Wednesday, December 30, 2009

Healthcare- Korea gets quite a bang for its buck

Via Kottke, I found a National Geographic graphic comparing the cost of health care vs the average lifespan for several countries.  As has been in the international news lately, Americans pay so much that they don't fit on the scale, yet have a below average life expectancy.  My summary of how the authors describe the American system is comparing it to auto repair technicians.  The technicians (and health care workers) are paid for piece-work so they recommend medical services that are optional or cosmetic rather than life-span enhancing.

Even more remarkable is how South Korea's health system appears.  Americans pay, on average over $7000 per year for a life expectancy of 78 years, Canadians pay almost $4000 for 81 years, yet South Koreans pay less than $1700 per person for 79 years life expectancy. (click to enlarge)


This is great, but recent problems that have been described in the English K-blogosphere show a weakness in the Korean system.

John Yost broke his back -and I don't blame him, his actions were done to help others- by engaging in extreme sports.  He needs $50,000 to pay for his surgery.

Matt Robinson needed surgery to save his leg.  Expensive surgery.  Shamefully, I have not followed up on his predicament and can only hope he is okay now.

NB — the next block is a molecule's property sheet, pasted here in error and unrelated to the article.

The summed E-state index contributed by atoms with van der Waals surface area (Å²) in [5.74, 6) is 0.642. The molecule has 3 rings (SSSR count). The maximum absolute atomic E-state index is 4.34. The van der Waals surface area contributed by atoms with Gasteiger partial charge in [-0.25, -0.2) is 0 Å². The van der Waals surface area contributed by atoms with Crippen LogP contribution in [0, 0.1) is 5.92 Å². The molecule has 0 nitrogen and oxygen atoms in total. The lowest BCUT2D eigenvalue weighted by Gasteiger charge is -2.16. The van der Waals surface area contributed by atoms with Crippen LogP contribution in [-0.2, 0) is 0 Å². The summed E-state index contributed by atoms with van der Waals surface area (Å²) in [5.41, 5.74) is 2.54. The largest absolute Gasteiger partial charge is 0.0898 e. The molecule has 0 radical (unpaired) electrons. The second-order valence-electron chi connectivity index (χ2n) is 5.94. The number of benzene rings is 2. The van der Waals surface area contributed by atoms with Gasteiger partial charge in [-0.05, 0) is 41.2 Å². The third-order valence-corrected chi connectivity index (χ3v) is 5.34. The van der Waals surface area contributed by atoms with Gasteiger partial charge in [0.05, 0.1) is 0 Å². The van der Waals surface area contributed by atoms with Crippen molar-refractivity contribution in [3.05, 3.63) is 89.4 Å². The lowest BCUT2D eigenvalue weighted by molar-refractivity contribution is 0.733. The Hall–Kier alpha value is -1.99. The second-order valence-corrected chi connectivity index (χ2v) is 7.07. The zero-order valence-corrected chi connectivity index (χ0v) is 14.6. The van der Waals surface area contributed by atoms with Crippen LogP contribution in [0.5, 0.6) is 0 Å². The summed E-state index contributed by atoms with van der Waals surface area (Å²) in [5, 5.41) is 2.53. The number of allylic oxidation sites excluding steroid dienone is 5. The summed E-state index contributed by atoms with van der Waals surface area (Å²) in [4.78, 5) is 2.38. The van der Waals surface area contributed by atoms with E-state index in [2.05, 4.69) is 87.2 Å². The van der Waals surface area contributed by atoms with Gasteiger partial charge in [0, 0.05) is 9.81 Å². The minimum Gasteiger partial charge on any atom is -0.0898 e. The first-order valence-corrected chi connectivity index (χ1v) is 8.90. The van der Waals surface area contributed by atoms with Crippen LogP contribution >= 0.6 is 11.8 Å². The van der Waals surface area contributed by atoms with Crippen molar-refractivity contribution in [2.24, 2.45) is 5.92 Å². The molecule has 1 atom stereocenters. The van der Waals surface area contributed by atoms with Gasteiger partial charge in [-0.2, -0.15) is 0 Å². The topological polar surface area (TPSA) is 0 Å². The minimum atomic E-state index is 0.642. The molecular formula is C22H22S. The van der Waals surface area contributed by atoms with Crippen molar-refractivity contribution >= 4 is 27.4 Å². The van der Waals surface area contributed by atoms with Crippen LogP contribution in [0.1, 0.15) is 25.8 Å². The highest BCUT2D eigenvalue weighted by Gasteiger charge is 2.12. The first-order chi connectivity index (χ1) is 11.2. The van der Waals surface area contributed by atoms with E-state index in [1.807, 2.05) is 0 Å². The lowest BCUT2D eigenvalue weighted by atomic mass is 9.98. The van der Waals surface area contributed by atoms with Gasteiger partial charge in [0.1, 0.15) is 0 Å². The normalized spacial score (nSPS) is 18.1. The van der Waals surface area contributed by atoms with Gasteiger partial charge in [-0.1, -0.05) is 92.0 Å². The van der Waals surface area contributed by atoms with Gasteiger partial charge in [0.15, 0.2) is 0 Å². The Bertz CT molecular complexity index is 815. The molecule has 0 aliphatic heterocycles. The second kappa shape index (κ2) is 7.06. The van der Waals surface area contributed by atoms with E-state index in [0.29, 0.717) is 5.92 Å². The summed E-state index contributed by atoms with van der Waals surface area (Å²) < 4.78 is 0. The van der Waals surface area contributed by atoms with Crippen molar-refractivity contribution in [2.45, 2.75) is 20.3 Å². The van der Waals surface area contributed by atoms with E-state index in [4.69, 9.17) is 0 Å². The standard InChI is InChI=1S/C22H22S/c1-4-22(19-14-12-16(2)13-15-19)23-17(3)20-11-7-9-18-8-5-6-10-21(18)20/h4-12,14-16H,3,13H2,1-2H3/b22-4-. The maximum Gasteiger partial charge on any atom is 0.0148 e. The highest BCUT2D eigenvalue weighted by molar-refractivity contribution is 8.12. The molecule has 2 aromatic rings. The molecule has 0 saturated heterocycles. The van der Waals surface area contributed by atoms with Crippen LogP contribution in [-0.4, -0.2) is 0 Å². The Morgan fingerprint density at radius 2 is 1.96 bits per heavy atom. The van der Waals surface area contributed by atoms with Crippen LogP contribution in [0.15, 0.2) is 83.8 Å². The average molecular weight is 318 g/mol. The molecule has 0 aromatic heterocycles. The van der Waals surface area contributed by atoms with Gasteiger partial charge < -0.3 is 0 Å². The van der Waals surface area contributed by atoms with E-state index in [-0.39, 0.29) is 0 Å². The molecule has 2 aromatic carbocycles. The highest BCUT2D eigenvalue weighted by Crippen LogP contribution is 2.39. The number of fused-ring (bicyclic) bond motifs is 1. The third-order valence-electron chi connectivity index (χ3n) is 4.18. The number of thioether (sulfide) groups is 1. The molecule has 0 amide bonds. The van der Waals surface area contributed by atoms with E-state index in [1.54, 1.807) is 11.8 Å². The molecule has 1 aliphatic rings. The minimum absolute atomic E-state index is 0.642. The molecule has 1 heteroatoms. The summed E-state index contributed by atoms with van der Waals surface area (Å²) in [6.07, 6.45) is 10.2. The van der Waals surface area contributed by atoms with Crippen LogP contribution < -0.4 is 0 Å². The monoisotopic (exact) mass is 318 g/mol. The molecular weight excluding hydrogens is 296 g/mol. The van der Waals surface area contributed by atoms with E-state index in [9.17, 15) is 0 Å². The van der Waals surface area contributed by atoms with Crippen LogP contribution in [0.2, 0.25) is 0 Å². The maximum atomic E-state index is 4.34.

Bill Kapoun and Nerine Viljoen died after sustaining serious injuries here.  I am not certain that money would have saved their lives or sped up surgery and I don't want to suggest that doctors were waiting for money before performing life-saving surgery.  So far as I know the Korean medical system offered the best care possible.  Still, if Kapoun or Viljoen had survived, they would have been under crushing debt.

Despite what Michael Moore said in Sicko (I haven't seen it but have heard clips), Canadian health care isn't in great shape; it is merely limping along.  However, if I needed expensive surgery, I would get it and not suffer from horrible debt afterward.

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